German tourist murder: Three 'people of interest' identified, as Cele admits area has crime 'problem'

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  • Bheki Cele confirmed that three people had been identified in connection with the murder of a German tourist.
  • Cele said the tourism minister met with the German family at OR Tambo International Airport.
  • He said his department was working hard to finalise the death certificate of the German man.

Police have identified three people of interest linked to the murder of a German tourist in Numbi, Mpumalanga, Police Minister Bheki Cele said on Wednesday.

"Police seem to have satisfied themselves in terms of the information they have collected from the family.

"They are not arrested; they are people of interest. We believe that we will be able to crack the case very soon," Cele said during a visit to the crime scene.

Cele said he had spoken to Tourism Minister Lindiwe Sisulu, who met with the German family at OR Tambo International Airport in Johannesburg.

"The family, especially the wife, would have loved to go back with the body of the husband. We are arranging that... We are speaking with the home affairs department to issue the death certificate.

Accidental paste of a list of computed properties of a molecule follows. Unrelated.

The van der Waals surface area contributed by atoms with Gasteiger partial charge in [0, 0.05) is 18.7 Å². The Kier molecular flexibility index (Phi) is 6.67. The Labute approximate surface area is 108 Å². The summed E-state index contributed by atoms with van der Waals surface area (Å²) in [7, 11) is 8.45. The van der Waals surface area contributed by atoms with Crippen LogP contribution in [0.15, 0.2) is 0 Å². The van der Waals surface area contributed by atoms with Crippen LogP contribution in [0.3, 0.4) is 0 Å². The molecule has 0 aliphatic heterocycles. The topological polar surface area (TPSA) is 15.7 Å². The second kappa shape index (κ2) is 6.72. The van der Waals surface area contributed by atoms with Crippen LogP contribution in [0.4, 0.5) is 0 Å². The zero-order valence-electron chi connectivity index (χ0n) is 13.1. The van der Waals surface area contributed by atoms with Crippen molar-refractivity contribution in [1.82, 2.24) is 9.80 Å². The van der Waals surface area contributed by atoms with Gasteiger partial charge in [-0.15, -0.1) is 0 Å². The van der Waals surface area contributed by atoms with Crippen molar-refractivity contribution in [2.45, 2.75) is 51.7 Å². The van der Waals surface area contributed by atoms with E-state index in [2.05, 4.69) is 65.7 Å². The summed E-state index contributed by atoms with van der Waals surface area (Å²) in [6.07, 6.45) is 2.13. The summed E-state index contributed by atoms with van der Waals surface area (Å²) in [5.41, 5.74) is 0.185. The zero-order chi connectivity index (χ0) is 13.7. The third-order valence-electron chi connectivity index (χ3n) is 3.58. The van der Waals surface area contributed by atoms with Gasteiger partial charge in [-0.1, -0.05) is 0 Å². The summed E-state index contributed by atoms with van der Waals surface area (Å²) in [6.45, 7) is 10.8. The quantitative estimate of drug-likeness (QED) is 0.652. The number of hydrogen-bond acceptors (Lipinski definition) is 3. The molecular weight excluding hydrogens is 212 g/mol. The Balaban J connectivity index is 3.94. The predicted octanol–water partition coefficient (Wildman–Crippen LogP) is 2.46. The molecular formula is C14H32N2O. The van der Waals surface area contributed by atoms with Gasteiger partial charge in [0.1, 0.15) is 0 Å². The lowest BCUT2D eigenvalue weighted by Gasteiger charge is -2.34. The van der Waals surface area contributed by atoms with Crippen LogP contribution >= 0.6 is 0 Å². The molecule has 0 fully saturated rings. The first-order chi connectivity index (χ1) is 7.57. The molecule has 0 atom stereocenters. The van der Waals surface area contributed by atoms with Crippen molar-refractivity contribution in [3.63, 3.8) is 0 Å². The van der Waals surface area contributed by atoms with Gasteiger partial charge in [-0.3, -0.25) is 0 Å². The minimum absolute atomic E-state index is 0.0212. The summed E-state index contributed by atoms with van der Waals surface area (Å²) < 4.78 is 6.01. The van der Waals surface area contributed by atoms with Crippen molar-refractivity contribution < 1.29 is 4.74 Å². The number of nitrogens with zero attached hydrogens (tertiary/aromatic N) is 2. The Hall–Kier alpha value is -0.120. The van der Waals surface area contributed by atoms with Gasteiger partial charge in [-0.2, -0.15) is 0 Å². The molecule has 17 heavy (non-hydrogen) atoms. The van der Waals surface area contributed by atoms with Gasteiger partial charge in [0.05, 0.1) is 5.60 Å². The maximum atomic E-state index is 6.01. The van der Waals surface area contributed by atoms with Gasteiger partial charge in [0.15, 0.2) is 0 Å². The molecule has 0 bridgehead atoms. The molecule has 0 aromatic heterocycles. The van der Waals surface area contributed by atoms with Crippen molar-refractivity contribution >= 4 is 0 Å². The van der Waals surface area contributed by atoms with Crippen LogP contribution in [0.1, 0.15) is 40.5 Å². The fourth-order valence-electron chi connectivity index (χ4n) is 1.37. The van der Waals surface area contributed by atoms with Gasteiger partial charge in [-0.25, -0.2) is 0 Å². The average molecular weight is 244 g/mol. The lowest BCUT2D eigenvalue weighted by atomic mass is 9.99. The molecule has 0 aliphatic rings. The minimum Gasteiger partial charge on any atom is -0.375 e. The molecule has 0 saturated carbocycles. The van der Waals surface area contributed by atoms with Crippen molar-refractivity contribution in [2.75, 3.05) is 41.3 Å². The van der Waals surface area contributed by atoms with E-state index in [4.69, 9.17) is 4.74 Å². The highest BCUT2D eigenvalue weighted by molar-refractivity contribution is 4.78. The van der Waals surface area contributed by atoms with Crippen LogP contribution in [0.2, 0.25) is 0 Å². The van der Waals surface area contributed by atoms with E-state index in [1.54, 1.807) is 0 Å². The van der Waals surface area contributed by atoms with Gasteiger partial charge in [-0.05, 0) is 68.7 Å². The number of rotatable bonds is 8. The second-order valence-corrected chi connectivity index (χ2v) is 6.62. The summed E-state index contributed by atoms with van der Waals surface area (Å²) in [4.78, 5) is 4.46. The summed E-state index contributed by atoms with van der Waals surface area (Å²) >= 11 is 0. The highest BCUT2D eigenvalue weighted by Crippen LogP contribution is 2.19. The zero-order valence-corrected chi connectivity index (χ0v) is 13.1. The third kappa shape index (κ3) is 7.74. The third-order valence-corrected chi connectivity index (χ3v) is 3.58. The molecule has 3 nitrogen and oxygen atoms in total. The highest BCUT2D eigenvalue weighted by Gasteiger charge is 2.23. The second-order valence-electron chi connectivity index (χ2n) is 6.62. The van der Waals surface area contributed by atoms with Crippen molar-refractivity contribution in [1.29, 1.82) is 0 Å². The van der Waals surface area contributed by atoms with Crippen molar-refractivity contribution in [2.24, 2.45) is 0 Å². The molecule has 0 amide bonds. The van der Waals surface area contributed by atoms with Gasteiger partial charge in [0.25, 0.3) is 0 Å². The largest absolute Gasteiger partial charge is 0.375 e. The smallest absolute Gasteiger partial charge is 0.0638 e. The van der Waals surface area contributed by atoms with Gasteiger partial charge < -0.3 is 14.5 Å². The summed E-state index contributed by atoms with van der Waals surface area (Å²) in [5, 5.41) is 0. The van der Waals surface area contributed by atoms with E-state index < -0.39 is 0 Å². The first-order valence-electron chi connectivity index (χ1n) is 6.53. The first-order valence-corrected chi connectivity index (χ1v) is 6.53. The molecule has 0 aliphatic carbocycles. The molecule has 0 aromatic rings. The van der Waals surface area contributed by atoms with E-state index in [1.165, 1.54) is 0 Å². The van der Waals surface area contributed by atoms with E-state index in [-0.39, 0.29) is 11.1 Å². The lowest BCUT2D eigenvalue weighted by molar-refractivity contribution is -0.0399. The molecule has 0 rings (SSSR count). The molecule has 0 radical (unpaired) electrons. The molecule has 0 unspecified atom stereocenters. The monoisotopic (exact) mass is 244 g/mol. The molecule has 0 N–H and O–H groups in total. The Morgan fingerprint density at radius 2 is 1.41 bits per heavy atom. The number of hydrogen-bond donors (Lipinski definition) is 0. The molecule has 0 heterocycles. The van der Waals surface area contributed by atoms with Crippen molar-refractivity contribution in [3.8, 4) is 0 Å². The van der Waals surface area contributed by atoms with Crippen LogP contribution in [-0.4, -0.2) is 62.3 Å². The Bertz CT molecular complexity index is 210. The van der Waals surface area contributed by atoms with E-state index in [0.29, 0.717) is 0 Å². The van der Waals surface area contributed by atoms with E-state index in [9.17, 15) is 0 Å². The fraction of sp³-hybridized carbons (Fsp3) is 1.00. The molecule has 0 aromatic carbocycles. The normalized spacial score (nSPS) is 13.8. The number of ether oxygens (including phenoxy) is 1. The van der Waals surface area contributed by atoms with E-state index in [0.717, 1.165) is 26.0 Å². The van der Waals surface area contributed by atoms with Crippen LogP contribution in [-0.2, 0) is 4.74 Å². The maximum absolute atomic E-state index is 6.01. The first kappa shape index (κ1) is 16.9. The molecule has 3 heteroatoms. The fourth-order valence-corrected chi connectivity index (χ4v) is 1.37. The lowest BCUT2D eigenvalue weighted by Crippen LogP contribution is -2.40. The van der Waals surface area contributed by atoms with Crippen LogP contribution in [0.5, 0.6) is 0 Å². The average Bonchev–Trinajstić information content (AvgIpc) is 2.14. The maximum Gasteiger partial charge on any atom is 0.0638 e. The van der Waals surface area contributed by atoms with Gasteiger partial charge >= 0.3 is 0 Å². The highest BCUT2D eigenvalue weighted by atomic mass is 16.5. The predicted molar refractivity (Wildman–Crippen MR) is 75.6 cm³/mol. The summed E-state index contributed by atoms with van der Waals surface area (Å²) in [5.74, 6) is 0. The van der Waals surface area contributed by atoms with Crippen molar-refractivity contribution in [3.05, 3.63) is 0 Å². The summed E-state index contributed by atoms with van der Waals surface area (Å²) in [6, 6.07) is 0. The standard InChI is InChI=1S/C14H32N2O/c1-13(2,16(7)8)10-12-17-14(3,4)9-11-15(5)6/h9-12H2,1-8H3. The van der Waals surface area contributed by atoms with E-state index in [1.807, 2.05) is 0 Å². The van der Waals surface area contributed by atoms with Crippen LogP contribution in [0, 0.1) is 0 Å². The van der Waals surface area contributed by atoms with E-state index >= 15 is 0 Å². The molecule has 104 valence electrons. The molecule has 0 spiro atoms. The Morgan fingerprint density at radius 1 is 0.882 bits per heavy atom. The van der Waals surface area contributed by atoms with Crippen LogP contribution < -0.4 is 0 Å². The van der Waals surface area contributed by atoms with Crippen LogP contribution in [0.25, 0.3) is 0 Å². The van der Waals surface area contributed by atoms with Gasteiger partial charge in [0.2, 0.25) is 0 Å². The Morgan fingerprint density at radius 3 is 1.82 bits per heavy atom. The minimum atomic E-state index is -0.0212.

"The provincial commissioner will be speaking to the doctor who certified the death, so that we are able to give the death certificate and we don't delay the family here in South Africa.

"It is a sad situation," he said.

Car with shattered windows and crash damage
A German tourist was shot and killed in Mpumalanga on Monday afternoon.

Cele conceded SAPS "does have a problem here [in Numbi]".

He said they had received 11 cases involving the robbing of tourists in the area.

"Fortunately, there have been no murders on those tourists. We have not done very well with arrests, only two arrests have been made."

He said the police's top brass would be looking into resolving the matters.

"The tourism here is a gold mine [and] if we can't take care of it, we will be killing the business around this area. It is important that all stakeholders in the province, the local government, the companies that run these lodges and the police all come together to work on this situation, especially in preventative measures.

"We have been given the information of the resources that might be needed by the provincial commissioner. If we can do the proper patrolling here, we might need between eight or 10 cars," he said.

He added that it was important to bring residents onboard.

"We believe the communities here would help, even those who have grievances."

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